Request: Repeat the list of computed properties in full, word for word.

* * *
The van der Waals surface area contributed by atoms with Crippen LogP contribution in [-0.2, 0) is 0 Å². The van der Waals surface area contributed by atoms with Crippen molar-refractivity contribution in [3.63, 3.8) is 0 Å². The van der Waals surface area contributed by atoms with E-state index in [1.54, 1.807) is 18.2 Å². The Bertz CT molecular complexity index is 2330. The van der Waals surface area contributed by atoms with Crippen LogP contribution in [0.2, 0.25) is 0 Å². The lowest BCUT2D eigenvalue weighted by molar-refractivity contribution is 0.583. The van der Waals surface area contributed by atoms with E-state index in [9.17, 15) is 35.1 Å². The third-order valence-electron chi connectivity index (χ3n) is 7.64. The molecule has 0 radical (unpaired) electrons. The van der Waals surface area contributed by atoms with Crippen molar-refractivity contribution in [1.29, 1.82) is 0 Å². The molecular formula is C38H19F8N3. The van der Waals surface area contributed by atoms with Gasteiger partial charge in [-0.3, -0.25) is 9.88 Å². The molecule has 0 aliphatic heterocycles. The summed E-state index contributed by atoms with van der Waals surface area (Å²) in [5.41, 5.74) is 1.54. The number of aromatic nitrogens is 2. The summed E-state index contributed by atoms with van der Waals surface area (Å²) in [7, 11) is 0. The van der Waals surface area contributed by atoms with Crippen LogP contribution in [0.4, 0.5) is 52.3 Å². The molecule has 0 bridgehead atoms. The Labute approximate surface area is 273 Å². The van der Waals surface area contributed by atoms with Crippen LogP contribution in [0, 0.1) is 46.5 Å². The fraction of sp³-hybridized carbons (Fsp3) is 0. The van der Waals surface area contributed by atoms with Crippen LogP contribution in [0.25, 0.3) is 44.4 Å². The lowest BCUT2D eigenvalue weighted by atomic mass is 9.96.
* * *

The van der Waals surface area contributed by atoms with Crippen LogP contribution in [-0.2, 0) is 0 Å². The van der Waals surface area contributed by atoms with Crippen molar-refractivity contribution in [3.63, 3.8) is 0 Å². The van der Waals surface area contributed by atoms with E-state index in [1.54, 1.807) is 18.2 Å². The Bertz CT molecular complexity index is 2330. The van der Waals surface area contributed by atoms with Crippen LogP contribution in [0.2, 0.25) is 0 Å². The lowest BCUT2D eigenvalue weighted by molar-refractivity contribution is 0.583. The van der Waals surface area contributed by atoms with E-state index in [9.17, 15) is 35.1 Å². The third-order valence-electron chi connectivity index (χ3n) is 7.64. The molecule has 0 radical (unpaired) electrons. The van der Waals surface area contributed by atoms with Crippen molar-refractivity contribution in [1.29, 1.82) is 0 Å². The molecular formula is C38H19F8N3. The van der Waals surface area contributed by atoms with Gasteiger partial charge in [-0.3, -0.25) is 9.88 Å². The molecule has 0 aliphatic heterocycles. The summed E-state index contributed by atoms with van der Waals surface area (Å²) in [5.41, 5.74) is 1.54. The number of aromatic nitrogens is 2. The summed E-state index contributed by atoms with van der Waals surface area (Å²) in [7, 11) is 0. The van der Waals surface area contributed by atoms with Crippen LogP contribution in [0.4, 0.5) is 52.3 Å². The molecule has 0 bridgehead atoms. The Labute approximate surface area is 273 Å². The van der Waals surface area contributed by atoms with Crippen LogP contribution in [0, 0.1) is 46.5 Å². The fraction of sp³-hybridized carbons (Fsp3) is 0. The van der Waals surface area contributed by atoms with Crippen LogP contribution in [0.25, 0.3) is 44.4 Å². The lowest BCUT2D eigenvalue weighted by atomic mass is 9.96.